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Sep 14, 2011, 9:12:47 AM9/14/11
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That's an interesting idea. Another option that occurs to me would be to make one which folds up against the wall (maybe on two posts attached to a long side, rather than directly on a short side) and which has an undersurface that's useful for something else. Noticeboard? Lightweight securely-clipped tool storage? Or possibly a few rows of cupboards/drawers hinged at the top, so they stay vertical when it folds down, and perhaps even form the legs for it in its downwards position.

Sam
--
Sam Kelly, http://www.eithin.co.uk/

That's it.  We're not messing around anymore, we're buying a bigger dictionary.  -  Tibor Fischer, The Thought Gang.

Wren Montgomery

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Sep 14, 2011, 9:22:55 AM9/14/11
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For a folding-against-the-wall arrangement, the short side on the wall would be indescribably preferable, due to the all important ratio of armlength to table half-width.

Can we combine this with component storage?  they're light,  Although they might be too frequently accessed...what's something currently taking up wall space that might not be used frequently?

Come to think of it, what's the status of the kitchen area(s)?  I've kinda lost track now. 
The "old" kitchen has unclaimed wall space, doesn't it?

I may have found a cheaper source of thinner cork.  Anyone got thoughts/experience on the feasibility and stability of stacking cork?
Wren

SheraDreaming

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Sep 14, 2011, 1:04:01 PM9/14/11
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@Michael, if you mean me, yes go ahead.

@Wren, I feel sure there must be some way to incorporate the table.
I've got some loopy ideas if the old kitchen has wall space--double-
sided cork/healing mat table mounted on the wall? ;)

Maybe we're overthinking this. If there's no wall space, what about
something like this? [1] [2] Yes this is ridiculously expensive but
could we make our own and store it behind a couch maybe, if the
castors were flat to the ground enough? Failing that, what's wrong
with a simple folding-leg meeting table stored at the back of the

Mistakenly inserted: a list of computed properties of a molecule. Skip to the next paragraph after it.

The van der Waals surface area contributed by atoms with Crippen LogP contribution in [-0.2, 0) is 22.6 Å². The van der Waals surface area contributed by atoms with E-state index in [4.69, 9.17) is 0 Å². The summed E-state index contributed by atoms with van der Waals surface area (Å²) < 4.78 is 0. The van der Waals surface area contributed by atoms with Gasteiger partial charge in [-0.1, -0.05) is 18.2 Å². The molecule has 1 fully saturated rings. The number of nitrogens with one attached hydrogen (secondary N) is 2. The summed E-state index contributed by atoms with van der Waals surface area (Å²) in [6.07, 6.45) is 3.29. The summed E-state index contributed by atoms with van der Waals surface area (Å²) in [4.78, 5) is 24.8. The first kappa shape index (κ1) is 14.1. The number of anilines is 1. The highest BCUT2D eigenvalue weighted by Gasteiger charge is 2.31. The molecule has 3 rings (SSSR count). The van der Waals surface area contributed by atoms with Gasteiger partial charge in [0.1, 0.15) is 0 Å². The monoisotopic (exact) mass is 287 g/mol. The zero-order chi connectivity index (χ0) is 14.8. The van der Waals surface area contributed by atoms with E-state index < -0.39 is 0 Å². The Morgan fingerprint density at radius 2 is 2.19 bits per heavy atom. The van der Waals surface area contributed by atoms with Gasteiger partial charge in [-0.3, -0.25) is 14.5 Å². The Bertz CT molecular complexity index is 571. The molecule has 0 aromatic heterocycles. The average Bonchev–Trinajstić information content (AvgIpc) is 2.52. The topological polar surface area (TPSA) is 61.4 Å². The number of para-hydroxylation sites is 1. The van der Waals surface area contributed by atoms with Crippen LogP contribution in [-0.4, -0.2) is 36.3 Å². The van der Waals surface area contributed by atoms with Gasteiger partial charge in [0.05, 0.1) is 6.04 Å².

woodpile.


[1] Table: http://bit.ly/pgeb3f
[2] Another one: http://bit.ly/pbMmaC

cepm...@yahoo.co.uk

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Sep 18, 2011, 5:35:48 AM9/18/11
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Dear all

By one of those wonderful coincidences that only favour the pure in heart,
the day after replying to this original post I unexpectedly took delivery
of 25 sheets of 10mm Sundealea at my workplace. Sadly, these were
accounted for as part of refurbishments and so have been screwed to
various walls.

Do not despair! The pallet they came on was made of Sundeala! There is now
in the space a large (900x1200x25)piece of Sundeala. This is twice as
thick as is normally supplied and will suit our purpose admirably.


The board is thick enough to be used on a flat surface without needing a
permanent backing. My guess is that a layer of thin cork tiles will finish
the surface nicely, the self adhesive ones stick like the proverbial to a
blanket and butt up to each other almost invisibly. To stop erosion around
the edges a wooden strip frame might be required but only if you are being
really fussy...probably not needed.

Phil


On Sun, 11 Sep 2011 14:44:24 +0100, Wren Montgomery
<wren.mo...@gmail.com> wrote:

Nigel Worsley

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Sep 18, 2011, 8:53:30 AM9/18/11
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> To stop erosion around the edges a wooden strip frame might be required but only if you are being
> really fussy...probably not needed.

A few layers of paint should be sufficient, it is probably worth painting the reverse side as well.

Nigle

Wren Montgomery

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Sep 18, 2011, 1:19:44 PM9/18/11
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Thank you soooo! Much!  That is awesome.  I will pop by the space tuesday if not earlier and put a big do-not-hack sign on it. 

Cork tiles will unfortunately not be smooth enough (going by the experiene of others on the internet) but I'm thinking its time to order the super-cheap cork off ebay and see about gluing two layers together. 

Let me think about the pros and cons of painting the cork surface.

Wren

Wren Montgomery

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Sep 18, 2011, 2:40:51 PM9/18/11
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Does ayone know, how will painting affect the texture of the cork?

Wren

cepm...@yahoo.co.uk

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Sep 18, 2011, 3:29:13 PM9/18/11
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No problem, "Do Not Hack" applied, leaning against the new box L/H side of
entrance to workshop. Suggest using contact adhesive for the cork.
Phil

Wren Montgomery

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Sep 20, 2011, 3:48:05 PM9/20/11
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Phil --  I understand you're the expert on suspending things from the LHS ceiling.  How good do you think our chances are of suspending the lovely (slightly slimmer, 75cm) board + some cork are? 

I imagine that it would be on pulleys and some kind of release so that it could be stored and lowered and used and hooked back up and restored...this would keep it safe out of the way but easily accessible.

Wren